Chicago Democrat Mayor Lori Lightfoot issued a "call to arms" in reaction to the leak of the US Supreme Court draft ruling which could overturn Roe v Wade.
Lightfoot tweeted Monday night, "To my friends in the LGBTQ+ community—the Supreme Court is coming for us next. This moment has to be a call to arms."
Lightfoot added, "We will not surrender our rights without a fight—a fight to victory!"
Many on social media pounced on the statement and slammed the mayor for what many said was a call for violence.
In contrast, during the January 6, 2021 riot at the US Capitol, Lightfoot tweeted, "I am in disbelief with what is unfolding in D.C. right now. President Trump and his enablers incited this violence. Shame on every elected official in Congress and elsewhere who fomented this anti-democratic insurrection by extremists. This is not democracy. This is a disgrace."
She added, "To every staffer, elected official, and Capitol employee: please stay safe."
Liz Wheeler noted, "Excuse me I thought it was illegal to incite an insurrection? Let me ask Trump… OH WAIT he was kicked off Twitter for farrrrrr less than this Lightfoot tweet calling people to arms against SCOTUS."
Twitter suspended former President Donald Trump from the platform after the January 6 riot saying, "After close review of recent Tweets from the @realDonaldTrump account and the context around them — specifically how they are being received and interpreted on and off Twitter — we have permanently suspended the account due to the risk of further incitement of violence."
According to Twitter's Rules and Policies, Lightfoot's tweet violates the "violence" category, which the according to the platform, "You may not threaten violence against an individual or a group of people. We also prohibit the glorification of violence. Learn more about our violent threat and glorification of violence policies."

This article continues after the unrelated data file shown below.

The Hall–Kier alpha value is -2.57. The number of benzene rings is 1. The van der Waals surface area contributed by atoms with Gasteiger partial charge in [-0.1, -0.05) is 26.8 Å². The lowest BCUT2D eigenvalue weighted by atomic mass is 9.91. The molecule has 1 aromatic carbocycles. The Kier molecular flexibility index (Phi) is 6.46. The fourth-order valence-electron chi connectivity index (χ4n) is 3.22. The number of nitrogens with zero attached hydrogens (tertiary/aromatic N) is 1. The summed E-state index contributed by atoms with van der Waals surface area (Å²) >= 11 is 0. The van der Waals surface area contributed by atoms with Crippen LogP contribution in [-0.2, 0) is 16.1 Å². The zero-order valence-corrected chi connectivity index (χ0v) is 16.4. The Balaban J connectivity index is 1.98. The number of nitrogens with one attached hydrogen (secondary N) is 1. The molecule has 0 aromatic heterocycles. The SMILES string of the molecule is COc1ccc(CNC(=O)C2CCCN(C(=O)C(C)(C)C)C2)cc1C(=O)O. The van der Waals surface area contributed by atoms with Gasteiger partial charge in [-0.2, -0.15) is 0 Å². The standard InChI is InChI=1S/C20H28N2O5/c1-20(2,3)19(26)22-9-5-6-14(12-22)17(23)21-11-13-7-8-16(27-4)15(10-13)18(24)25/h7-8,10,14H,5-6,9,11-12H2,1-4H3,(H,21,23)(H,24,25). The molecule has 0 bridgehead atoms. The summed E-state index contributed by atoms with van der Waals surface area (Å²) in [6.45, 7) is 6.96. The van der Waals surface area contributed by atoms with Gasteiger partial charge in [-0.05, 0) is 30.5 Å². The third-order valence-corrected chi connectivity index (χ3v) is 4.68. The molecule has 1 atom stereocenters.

Lightfoot’s Monday night "call to arms" came after activists spent the weekend marching to the homes of Chief Justice John Roberts and Justice Brett Kavanaugh.
On Monday evening, activists marched to the home of Justice Samuel Alito, who wrote the draft decision. Alito and his family were moved to an undisclosed location over the weekend to ensure their safety.
Lightfoot’s tweet also came after law enforcement announced that a Sunday morning fire at the Madison headquarters of Wisconsin Family Action, a local pro-life group, appears to have been the work of arsonists.
According to a statement, "Madison police and arson investigators have not determined the cause of the fire, but police confirmed at least one Molotov cocktail was thrown at the office during the incident."
In response to the arson attack Lightfoot said earlier in the day, "we can never, ever sanction any kind of violence… regardless of what the motivation is."
She added, "Our democracy is imperiled when people believe, for whatever reason, that they have the right to take up arms or violence against people with whom they disagree… What we can do is rally and organize and use the tools of our democracy to make sure that we're safeguarding the rights of all of us. That's why this Justice For All Pledge is so critically important for us as a city."
Earlier Monday, the embattled mayor announced a "Justice For All Pledge" and dedicated $500,000 towards access to abortion care in her city including transportation and lodging for women coming in from out of state. She declared Chicago an "island of reproductive freedom" and a "safe haven" for the Midwest.
Outgoing press secretary Jen Psaki on Monday indicated that the White House supports keeping pro-abortion protests legal and peaceful, and for defending the country's judges against threats and pressure. "POTUS strongly believes in the Constitutional right to protest. But that should never include violence, threats, or vandalism," tweeted Psaki on Monday. She added, "Judges perform an incredibly important function in our society, and they must be able to do their jobs without concern for their personal safety."
When Psaki was asked on Friday about the planned protests outside the justices homes, she said "The President believes in peaceful protest."
"He believes that's part of our democracy and part of the history of the United States in this country," Psaki continued. "But he also respects and understands the independence of the third branch of government. And I mean, obviously the Justice Department, but also the role of the Supreme Court and what they play. So I wouldn't say he has a view on that. He believes in peaceful protest, but they're going to make decisions they make and we're not going to prejudge the final opinion."
This is a developing story.